“It’s still, if you actually include the declining physical part of the business, it’s still a $10 billion business,” said Fandango’s Cameron Douglas, who oversees transactional services FandangoNow and the recently acquired Vudu. “It also was the first year, last year, that you actually saw growth, combined physical and digital business en masse. So I absolutely think that there’s a continued appetite for consumers for transactional video whether it’s Blu-ray and DVD or TVOD.”
“It’s absolutely here to stay, and the reason for that is that is consumers cannot afford to sign up for every single subscription service that’s out there, and there’s no way that you can replicate the selection that’s available on transactional platforms,” added Jill Allen, SVP of Sony Pictures Entertainment. “It’s just ubiquitous. It’s on every platform. And if you want to watch a movie, you generally know that it’s available to rent or buy somewhere. And then in addition TVOD has various benefits in terms of the windows, too, getting the earlier window. So in the near term I see it continuing. Even though it’s definitely benefited from COVID, looking forward I see it still being a very vibrant, large business.”
Transactional services also offer a deeper library of content than subscription services, panelists noted.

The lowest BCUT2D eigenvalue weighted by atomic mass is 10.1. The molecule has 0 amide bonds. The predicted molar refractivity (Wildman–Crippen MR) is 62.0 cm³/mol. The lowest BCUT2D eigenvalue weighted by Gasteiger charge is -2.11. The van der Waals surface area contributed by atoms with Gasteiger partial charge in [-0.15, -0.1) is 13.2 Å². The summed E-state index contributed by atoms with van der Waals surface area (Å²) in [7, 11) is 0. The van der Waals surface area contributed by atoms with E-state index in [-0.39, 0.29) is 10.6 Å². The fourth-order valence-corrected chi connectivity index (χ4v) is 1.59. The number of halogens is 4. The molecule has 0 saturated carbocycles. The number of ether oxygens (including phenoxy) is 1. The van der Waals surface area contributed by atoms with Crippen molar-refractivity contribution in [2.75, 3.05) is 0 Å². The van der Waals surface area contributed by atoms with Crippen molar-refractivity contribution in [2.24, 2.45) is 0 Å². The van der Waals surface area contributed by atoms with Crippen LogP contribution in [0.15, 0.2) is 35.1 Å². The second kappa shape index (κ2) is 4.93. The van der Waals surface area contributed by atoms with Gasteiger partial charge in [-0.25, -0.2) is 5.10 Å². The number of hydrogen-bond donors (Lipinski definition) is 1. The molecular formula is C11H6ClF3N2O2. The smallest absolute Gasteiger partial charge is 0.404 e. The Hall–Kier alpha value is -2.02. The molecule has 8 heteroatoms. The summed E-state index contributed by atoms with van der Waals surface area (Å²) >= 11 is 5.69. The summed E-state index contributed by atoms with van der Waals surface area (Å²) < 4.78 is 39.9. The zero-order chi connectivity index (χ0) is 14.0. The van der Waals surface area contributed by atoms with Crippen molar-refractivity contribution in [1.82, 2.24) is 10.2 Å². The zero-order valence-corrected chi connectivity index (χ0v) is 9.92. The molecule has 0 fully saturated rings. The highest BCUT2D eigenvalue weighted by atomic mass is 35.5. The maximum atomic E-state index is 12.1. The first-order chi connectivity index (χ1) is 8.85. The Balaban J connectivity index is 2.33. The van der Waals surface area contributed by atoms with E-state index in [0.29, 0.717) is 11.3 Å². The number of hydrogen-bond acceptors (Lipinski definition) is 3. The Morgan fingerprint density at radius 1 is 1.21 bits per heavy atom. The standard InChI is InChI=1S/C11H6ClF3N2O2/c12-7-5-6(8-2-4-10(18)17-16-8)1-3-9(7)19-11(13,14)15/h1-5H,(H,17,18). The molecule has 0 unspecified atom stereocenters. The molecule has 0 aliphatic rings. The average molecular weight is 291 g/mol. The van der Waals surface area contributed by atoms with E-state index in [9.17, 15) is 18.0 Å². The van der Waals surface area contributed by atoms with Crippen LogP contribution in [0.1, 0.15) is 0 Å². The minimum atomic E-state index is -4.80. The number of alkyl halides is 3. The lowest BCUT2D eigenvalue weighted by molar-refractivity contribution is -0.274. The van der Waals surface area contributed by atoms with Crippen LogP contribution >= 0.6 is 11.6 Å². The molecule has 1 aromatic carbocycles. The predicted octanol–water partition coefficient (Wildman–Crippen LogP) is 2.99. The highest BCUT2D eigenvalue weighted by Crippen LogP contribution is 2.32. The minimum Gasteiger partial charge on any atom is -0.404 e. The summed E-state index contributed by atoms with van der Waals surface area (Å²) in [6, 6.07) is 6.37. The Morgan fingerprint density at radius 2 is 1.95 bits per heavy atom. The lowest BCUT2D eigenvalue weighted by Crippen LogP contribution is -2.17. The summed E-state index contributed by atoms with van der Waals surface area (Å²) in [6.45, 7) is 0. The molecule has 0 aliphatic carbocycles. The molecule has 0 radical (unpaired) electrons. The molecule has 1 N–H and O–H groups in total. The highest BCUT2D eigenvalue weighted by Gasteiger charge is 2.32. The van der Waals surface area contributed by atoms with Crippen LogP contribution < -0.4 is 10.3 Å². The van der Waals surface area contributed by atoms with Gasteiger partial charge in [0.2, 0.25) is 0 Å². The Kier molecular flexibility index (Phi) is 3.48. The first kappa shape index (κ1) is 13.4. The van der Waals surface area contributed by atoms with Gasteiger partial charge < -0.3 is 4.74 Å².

“I don’t know how many pieces of content Peacock has or Netflix has but it’s relatively small compared to a transactional platform,” Douglas added. “I think Vudu, at last count, has 225,000 movies and TV shows. I promise you that even the biggest services on the subscription side have nothing that size library.”
The studio leap into premium VOD (PVOD), usually a $20 one-time rental, has been successful as well, panelists noted, with Premier Digital’s Michele Edelman saying that a friend had shared a story about watching a first-run film at home.
“She said, ‘I treated myself to a theatrical movie in my house,’” Edelman said. “’I’d just had dinner, and I watched Barb & Star Go to Vista Del Mar.’ She said, ‘It was the best experience.’”